Balinese Long Tail Kites
I have just returned from Bali and saw these amazing kites with long tails. I am looking at these from a commercial point of view that on the tail section advertising could be placed and flown from over the business.
Do you have plans or details on how these are built? I am thinking a 10 metre tail would be about the size required.
Here is a YouTube link for these kites...
Saw your video - spectacular! Guess you must have caught the Bali International Kite festival. Those very big kites are one of the local traditional designs, made from bamboo spars and cotton cloth sails. For example, the Bebean or Fish Kite which has a forked tail. Perhaps you saw some of them too? Those long tails are probably cotton also, judging by how they ripple in the wind. Did you hear the 'hummers' as they flew?
Unfortunately for you, I'm not sure whether detailed plans or instructions even exist on paper or the Web. Most of it is in old guys' heads, I suspect! If anyone reading this knows better, feel free to drop in here with a comment on this post.
However, any large stable kite should do the trick. You could try doubling, or even tripling up all the dimensions of my Dowel Rokkaku, and then attaching a long rectangular sheet of fairly light material of appropriate width to the lower edge of the kite sail. Spinnaker nylon perhaps. Or drop-sheet plastic.
I suggest the Rok because it is quite a straight-forward build, and very stable. For the size I suggested, you would want to fly it on no less than 150 pound line.
A warning - don't expect to put up a big kite and then assume it will stay up all day. It might not, for any number of reasons. Too little wind, and it will drift to the ground. Too much wind and something could eventually fail, bringing the kite to earth rather quickly! Or, due to inaccuracies in construction or variations in the spar dowel, the kite could start to loop to one side as it approaches the limit of its wind range.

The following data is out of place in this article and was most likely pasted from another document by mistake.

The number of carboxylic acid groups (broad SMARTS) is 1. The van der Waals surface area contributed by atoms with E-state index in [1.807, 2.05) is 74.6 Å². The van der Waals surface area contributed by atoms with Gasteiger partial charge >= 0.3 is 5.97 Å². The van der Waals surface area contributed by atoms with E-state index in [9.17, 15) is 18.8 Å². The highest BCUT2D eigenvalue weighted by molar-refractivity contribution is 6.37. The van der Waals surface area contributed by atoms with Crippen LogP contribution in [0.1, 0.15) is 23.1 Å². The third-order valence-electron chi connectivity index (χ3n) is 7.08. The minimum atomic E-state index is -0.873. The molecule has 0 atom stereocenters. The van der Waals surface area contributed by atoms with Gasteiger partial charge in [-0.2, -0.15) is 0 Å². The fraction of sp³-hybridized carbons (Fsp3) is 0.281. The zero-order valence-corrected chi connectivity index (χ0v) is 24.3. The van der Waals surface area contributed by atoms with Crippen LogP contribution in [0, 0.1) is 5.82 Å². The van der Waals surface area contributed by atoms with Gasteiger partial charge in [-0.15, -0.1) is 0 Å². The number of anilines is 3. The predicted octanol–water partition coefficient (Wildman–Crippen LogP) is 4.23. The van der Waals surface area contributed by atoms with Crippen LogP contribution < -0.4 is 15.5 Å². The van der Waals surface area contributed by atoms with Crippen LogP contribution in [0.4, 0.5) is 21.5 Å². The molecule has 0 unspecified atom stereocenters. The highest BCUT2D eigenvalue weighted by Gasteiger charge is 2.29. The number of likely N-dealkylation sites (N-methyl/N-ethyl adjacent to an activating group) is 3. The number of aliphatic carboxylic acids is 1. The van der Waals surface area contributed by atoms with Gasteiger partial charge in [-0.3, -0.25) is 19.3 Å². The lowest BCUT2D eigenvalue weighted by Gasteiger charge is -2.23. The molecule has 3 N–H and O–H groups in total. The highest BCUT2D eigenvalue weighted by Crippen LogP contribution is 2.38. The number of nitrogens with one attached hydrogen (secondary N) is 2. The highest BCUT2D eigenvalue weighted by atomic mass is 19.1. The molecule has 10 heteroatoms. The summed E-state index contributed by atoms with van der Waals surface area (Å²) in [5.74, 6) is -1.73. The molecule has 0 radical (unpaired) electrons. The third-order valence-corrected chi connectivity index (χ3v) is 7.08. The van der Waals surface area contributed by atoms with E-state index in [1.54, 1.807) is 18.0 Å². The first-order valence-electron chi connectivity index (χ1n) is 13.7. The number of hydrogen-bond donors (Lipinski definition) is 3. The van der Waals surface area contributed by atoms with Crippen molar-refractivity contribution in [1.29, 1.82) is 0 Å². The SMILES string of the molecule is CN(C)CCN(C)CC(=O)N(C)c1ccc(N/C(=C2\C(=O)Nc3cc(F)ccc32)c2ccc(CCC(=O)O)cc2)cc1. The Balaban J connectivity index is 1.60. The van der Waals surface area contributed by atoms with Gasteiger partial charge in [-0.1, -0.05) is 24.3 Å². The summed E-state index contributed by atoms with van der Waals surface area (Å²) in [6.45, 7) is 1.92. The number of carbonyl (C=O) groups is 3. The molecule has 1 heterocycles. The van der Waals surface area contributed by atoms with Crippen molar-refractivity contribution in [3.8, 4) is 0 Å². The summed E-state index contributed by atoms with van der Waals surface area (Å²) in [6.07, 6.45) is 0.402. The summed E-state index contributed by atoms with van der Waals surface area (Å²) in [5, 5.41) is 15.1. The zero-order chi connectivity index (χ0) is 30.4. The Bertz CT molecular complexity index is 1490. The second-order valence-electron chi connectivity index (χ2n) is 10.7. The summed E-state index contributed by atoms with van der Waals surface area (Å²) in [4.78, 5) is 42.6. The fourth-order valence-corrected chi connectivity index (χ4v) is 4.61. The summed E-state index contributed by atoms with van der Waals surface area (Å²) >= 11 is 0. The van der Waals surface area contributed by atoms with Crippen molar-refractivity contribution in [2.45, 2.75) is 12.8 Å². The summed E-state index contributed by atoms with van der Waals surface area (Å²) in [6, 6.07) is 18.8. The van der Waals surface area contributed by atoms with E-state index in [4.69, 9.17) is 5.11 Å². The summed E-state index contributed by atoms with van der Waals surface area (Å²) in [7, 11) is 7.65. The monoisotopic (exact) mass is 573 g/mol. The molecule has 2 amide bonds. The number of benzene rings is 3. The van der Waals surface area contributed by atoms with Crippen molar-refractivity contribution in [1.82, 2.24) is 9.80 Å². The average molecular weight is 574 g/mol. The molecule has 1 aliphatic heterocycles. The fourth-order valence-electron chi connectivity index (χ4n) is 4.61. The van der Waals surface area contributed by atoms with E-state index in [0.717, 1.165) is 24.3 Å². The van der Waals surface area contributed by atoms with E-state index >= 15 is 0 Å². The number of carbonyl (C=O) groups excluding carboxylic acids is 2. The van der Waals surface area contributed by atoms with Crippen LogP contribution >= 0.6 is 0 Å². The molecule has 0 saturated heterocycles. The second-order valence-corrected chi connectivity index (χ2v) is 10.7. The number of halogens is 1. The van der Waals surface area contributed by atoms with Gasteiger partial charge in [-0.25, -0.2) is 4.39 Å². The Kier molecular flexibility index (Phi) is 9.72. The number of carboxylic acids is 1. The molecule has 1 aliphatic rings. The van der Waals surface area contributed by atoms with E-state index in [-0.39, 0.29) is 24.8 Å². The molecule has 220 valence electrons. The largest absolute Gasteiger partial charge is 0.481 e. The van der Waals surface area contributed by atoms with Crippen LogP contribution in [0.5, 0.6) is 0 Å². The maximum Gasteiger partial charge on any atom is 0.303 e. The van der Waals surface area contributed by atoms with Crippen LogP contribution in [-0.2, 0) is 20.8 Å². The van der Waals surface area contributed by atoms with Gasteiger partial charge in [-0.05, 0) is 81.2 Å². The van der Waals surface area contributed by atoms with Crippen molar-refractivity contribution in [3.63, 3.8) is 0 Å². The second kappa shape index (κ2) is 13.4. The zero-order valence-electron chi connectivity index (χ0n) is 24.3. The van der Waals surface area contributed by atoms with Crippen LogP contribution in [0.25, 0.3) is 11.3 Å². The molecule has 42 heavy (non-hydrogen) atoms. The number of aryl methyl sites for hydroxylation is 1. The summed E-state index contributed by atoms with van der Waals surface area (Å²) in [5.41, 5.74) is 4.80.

So, whatever lies beneath the kite - roads, houses, the ocean (!), powerlines (!!) - is a potential landing spot ;-)
Having just said all that, it could still be a good idea in some situations as long as the flight can be monitored from time to time. I can imagine it would draw plenty of attention! Actually, the sail area of a large Rokkaku can itself be a canvas for advertising. A local kite shop sometimes does just that with its own large Rok, at our Adelaide Kite Festival over the Easter weekend each year.
Hope I haven't put you off the idea entirely, anything half-feasable is worth a try...
P.S. Just noticed on a web page by a certain free online encyclopedia, the kites you videoed would be the Janggan form of traditional Balinese kite which "has a broad flowing cloth tail that can reach more than 100 meters in length".
E-book special of the month (25% off)...
The Roller is a WW2 vintage design which is quite well known among more experienced kite enthusiasts. With it's upper and lower sails, this design has an attractive aircraft-like appearance in the air. This MBK version excels in light winds.
If you have made Diamonds before, this kite takes a little more time to make. With the help of my instructions, it's still do-able by a beginner.
Get the e-book for making the MBK Dowel Roller kite. After making your first one in plastic and seeing how it performs, you can try soft Tyvek or rip-stop nylon for your next build.
This Roller takes advantage of any rising air that happens to come by. By substituting a slightly wider diameter vertical spar, the kite remains comfortable right to the top of the Moderate wind range. Tail(s) are entirely optional, but may be added for looks.
The e-book is a PDF file - which means printable instructions to refer to while you make the kite. It also means convenient off-line access if that suits you better.
Feb 15, 17 08:00 AM
This previously published page is a basic-level discussion of what the towing point is, on any kite.